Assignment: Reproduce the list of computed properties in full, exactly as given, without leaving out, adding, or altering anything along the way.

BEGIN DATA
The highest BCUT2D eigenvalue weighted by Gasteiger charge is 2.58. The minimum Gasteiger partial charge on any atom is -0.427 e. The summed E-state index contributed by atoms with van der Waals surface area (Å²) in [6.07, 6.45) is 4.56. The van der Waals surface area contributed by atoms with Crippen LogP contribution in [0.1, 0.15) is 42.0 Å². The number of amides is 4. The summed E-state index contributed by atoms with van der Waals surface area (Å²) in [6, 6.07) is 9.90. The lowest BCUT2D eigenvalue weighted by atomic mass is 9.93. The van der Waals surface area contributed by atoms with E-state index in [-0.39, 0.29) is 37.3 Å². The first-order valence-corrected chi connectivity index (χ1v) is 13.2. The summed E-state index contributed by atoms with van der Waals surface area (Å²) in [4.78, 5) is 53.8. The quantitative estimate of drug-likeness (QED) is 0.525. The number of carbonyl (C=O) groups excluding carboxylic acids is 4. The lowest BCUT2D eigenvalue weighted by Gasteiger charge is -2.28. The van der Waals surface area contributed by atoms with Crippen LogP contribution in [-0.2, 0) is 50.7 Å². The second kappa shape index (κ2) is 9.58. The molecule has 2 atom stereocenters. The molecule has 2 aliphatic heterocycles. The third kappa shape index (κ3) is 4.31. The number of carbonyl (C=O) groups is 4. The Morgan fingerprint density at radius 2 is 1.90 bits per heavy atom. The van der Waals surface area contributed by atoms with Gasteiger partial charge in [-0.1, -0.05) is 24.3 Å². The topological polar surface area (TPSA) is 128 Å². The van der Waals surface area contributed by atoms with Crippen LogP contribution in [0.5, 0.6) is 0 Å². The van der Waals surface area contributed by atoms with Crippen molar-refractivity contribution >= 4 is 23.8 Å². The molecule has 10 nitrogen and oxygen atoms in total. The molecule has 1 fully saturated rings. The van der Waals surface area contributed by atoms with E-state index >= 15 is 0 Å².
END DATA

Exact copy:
The highest BCUT2D eigenvalue weighted by Gasteiger charge is 2.58. The minimum Gasteiger partial charge on any atom is -0.427 e. The summed E-state index contributed by atoms with van der Waals surface area (Å²) in [6.07, 6.45) is 4.56. The van der Waals surface area contributed by atoms with Crippen LogP contribution in [0.1, 0.15) is 42.0 Å². The number of amides is 4. The summed E-state index contributed by atoms with van der Waals surface area (Å²) in [6, 6.07) is 9.90. The lowest BCUT2D eigenvalue weighted by atomic mass is 9.93. The van der Waals surface area contributed by atoms with E-state index in [-0.39, 0.29) is 37.3 Å². The first-order valence-corrected chi connectivity index (χ1v) is 13.2. The summed E-state index contributed by atoms with van der Waals surface area (Å²) in [4.78, 5) is 53.8. The quantitative estimate of drug-likeness (QED) is 0.525. The number of carbonyl (C=O) groups excluding carboxylic acids is 4. The lowest BCUT2D eigenvalue weighted by Gasteiger charge is -2.28. The van der Waals surface area contributed by atoms with Crippen LogP contribution in [-0.2, 0) is 50.7 Å². The second kappa shape index (κ2) is 9.58. The molecule has 2 atom stereocenters. The molecule has 2 aliphatic heterocycles. The third kappa shape index (κ3) is 4.31. The number of carbonyl (C=O) groups is 4. The Morgan fingerprint density at radius 2 is 1.90 bits per heavy atom. The van der Waals surface area contributed by atoms with Gasteiger partial charge in [-0.1, -0.05) is 24.3 Å². The topological polar surface area (TPSA) is 128 Å². The van der Waals surface area contributed by atoms with Crippen LogP contribution in [0.5, 0.6) is 0 Å². The van der Waals surface area contributed by atoms with Crippen molar-refractivity contribution >= 4 is 23.8 Å². The molecule has 10 nitrogen and oxygen atoms in total. The molecule has 1 fully saturated rings. The van der Waals surface area contributed by atoms with E-state index >= 15 is 0 Å².